My question for YOU is ........ What next? Do I need a higher end version of my furman? is there something else in the audio device world that will help? Do I need to be looking at hardware and electrical stores for some sort of device to give better filtration? Please help, I'm at wits end with it. Please respond if you have overcome this issue and if so, how? Is this a $5,000 problem or $500 problem? and before the sarcastic "just move to house" or "have your landlord rewire your apartment" start rolling in I ask for realistic feedback only
A picture of how you have stuff configured, or at least a good description of the pieces, how they're connected and where power to each piece is coming from would be extremely helpful.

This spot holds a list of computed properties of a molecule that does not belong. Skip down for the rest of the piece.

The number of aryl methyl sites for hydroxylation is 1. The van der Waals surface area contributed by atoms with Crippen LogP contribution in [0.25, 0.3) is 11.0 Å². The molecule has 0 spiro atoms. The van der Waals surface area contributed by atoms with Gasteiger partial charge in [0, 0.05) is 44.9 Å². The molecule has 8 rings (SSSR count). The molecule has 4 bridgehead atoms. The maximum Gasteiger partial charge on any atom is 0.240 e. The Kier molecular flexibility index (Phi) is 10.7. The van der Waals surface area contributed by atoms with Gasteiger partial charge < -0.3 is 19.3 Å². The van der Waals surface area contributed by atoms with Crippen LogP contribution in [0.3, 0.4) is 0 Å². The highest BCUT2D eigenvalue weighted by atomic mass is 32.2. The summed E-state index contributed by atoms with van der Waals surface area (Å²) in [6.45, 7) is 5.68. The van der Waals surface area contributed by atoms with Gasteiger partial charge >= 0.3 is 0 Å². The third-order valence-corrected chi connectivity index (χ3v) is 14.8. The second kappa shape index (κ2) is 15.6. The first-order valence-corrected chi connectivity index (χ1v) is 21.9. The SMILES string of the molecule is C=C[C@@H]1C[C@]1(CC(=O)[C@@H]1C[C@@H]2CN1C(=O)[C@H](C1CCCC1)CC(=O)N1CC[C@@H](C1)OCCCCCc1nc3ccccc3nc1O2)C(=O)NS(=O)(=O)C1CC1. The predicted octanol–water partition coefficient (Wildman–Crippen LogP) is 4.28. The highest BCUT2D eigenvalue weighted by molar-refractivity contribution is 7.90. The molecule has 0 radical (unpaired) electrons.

"AC line noise" can mean a lot of things, and, as suggested, might not be line noise at all, but something coming into the chain from who knows where.

If you have an audio interface (assuming you do) and listen with headphones when it is powered on (USB power or wall wart?), nothing else plugged in, do you hear noise like static, or AC hum or interference, or? Is the computer a laptop or desktop? If it's a laptop, and the interface is connected to it, does the noise change whether the laptop is plugged in or running on batteries? Etc., etc. Keep adding a piece, and changing just one thing - even a cable change - to see if you can determine where the noise is entering, and what makes it worse.

Oh, and what does "introduce overdrive" mean? Add a pedal to the chain? AC powered or battery powered? Sound the same either way? ....